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Estimating EuroQol EQ-5D Scores from Population Healthy Days Data

Jia, Haomiao; Lubetkin, Erica

Background. Preference-based assessments of population health, which may be used for cost-utility analyses, are lacking for most states and communities. With adequate population data, preference-based values can be estimated from non-preference-based health-related quality of life (HRQOL) data. This study estimates scores on the EuroQol EQ-5D, a preference-based measure, from the Healthy Days Measures.Methods.No data set from the US population asks both the Healthy Days and EQ-5D questions for the same respondents. Therefore, estimates for EQ-5D scores were obtained indirectly by matching cumulative distributions of the 2 measures. These distributions were estimated from the 2000— 2002 Behavioral Risk Factor Surveillance System (BRFSS) and the Medical Expenditure Panel Survey (MEPS). The validity of estimates was examined by comparing the mean estimated and observed scores across particular population subgroups. A simulation study was conducted to compare the performance of the proposed method to the regression method.Results.The overall mean observed EQ-5D index was 0.871 and the mean estimated EQ-5D index was 0.872. In the majority of examined subgroups, the mean scores demonstrated a good match according to sociodemographic variables and health-related conditions and, with the exception of the most impaired health states, the differences tended to be less than 0.04.Conclusions.This study provided preliminary estimates of EQ-5D scores from the Healthy Days Measures and demonstrated acceptable validity of the estimates. Because the Healthy Days Measures have been included in many state and local surveys, preliminary cost-utility analyses and determination of burden of disease might be able to be conducted at the national, state, and community levels as well as over time.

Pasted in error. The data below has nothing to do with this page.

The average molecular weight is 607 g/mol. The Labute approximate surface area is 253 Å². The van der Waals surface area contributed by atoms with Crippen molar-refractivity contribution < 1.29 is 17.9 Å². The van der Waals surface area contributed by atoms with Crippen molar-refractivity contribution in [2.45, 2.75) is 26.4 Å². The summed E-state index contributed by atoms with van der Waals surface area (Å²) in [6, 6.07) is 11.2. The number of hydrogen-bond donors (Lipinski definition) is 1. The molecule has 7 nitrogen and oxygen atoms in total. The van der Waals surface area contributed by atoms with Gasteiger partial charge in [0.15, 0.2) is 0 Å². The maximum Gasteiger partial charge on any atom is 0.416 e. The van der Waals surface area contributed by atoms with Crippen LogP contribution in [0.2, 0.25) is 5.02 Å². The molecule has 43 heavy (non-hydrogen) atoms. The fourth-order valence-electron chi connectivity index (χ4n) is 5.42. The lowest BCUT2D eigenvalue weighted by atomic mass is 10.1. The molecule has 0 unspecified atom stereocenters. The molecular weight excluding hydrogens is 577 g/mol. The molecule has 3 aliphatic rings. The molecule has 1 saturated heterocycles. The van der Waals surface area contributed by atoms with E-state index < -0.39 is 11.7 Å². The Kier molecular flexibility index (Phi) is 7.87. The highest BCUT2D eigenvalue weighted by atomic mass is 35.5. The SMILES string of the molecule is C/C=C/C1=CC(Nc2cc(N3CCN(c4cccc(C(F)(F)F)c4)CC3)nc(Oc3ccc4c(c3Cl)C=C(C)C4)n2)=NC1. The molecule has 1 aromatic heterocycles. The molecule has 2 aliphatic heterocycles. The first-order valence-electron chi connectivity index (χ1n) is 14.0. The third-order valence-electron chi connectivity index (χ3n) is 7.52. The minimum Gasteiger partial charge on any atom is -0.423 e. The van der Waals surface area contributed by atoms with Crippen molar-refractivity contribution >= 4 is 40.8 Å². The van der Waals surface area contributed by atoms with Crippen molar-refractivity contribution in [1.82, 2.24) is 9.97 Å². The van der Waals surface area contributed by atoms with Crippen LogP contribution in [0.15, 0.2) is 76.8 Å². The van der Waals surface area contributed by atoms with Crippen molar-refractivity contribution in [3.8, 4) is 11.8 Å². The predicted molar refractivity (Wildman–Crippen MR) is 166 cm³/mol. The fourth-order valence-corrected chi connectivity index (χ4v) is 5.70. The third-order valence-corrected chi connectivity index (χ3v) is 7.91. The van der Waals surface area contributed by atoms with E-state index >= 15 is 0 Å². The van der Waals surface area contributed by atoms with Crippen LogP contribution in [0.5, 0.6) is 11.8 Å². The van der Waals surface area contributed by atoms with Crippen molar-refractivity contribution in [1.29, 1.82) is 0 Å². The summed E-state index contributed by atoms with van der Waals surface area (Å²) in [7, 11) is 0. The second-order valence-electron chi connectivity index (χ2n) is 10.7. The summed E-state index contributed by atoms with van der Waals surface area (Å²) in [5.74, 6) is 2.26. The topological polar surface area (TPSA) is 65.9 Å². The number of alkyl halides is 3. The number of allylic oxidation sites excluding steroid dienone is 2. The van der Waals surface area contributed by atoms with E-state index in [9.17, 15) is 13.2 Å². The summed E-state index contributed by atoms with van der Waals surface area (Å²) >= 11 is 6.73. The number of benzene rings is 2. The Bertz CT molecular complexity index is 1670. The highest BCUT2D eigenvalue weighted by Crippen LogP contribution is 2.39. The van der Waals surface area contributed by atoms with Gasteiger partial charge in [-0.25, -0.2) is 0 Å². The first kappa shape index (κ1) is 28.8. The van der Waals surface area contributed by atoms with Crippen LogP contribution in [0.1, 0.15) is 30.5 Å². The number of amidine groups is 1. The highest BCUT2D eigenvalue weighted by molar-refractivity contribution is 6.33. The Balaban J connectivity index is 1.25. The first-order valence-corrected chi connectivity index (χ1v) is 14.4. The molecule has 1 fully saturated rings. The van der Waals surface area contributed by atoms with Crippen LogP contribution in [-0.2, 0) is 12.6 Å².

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Title
Medical Decision Making
DOI
https://doi.org/10.1177/0272989X07312708

More About This Work

Academic Units
Biostatistics
Nursing
Published Here
March 1, 2018